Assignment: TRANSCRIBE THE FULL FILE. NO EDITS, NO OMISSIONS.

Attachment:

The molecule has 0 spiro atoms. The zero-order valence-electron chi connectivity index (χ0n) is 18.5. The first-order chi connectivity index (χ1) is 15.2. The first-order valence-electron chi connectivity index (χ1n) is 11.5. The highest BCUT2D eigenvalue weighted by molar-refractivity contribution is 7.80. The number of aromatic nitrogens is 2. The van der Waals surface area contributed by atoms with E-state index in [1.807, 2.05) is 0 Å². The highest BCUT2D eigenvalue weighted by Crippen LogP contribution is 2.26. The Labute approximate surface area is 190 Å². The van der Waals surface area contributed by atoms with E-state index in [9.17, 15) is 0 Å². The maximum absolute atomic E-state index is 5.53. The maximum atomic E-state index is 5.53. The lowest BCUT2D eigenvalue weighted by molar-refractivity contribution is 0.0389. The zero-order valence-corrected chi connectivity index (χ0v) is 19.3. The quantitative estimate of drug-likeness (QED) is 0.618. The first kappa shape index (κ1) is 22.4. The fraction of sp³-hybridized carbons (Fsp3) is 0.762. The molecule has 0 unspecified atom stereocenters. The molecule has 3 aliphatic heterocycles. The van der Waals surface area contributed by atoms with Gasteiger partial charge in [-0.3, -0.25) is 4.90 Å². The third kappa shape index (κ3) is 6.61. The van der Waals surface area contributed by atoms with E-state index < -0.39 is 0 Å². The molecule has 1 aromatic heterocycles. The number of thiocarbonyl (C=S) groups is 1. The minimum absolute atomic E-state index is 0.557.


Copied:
The molecule has 0 spiro atoms. The zero-order valence-electron chi connectivity index (χ0n) is 18.5. The first-order chi connectivity index (χ1) is 15.2. The first-order valence-electron chi connectivity index (χ1n) is 11.5. The highest BCUT2D eigenvalue weighted by molar-refractivity contribution is 7.80. The number of aromatic nitrogens is 2. The van der Waals surface area contributed by atoms with E-state index in [1.807, 2.05) is 0 Å². The highest BCUT2D eigenvalue weighted by Crippen LogP contribution is 2.26. The Labute approximate surface area is 190 Å². The van der Waals surface area contributed by atoms with E-state index in [9.17, 15) is 0 Å². The maximum absolute atomic E-state index is 5.53. The maximum atomic E-state index is 5.53. The lowest BCUT2D eigenvalue weighted by molar-refractivity contribution is 0.0389. The zero-order valence-corrected chi connectivity index (χ0v) is 19.3. The quantitative estimate of drug-likeness (QED) is 0.618. The first kappa shape index (κ1) is 22.4. The fraction of sp³-hybridized carbons (Fsp3) is 0.762. The molecule has 0 unspecified atom stereocenters. The molecule has 3 aliphatic heterocycles. The van der Waals surface area contributed by atoms with Gasteiger partial charge in [-0.3, -0.25) is 4.90 Å². The third kappa shape index (κ3) is 6.61. The van der Waals surface area contributed by atoms with E-state index < -0.39 is 0 Å². The molecule has 1 aromatic heterocycles. The number of thiocarbonyl (C=S) groups is 1. The minimum absolute atomic E-state index is 0.557.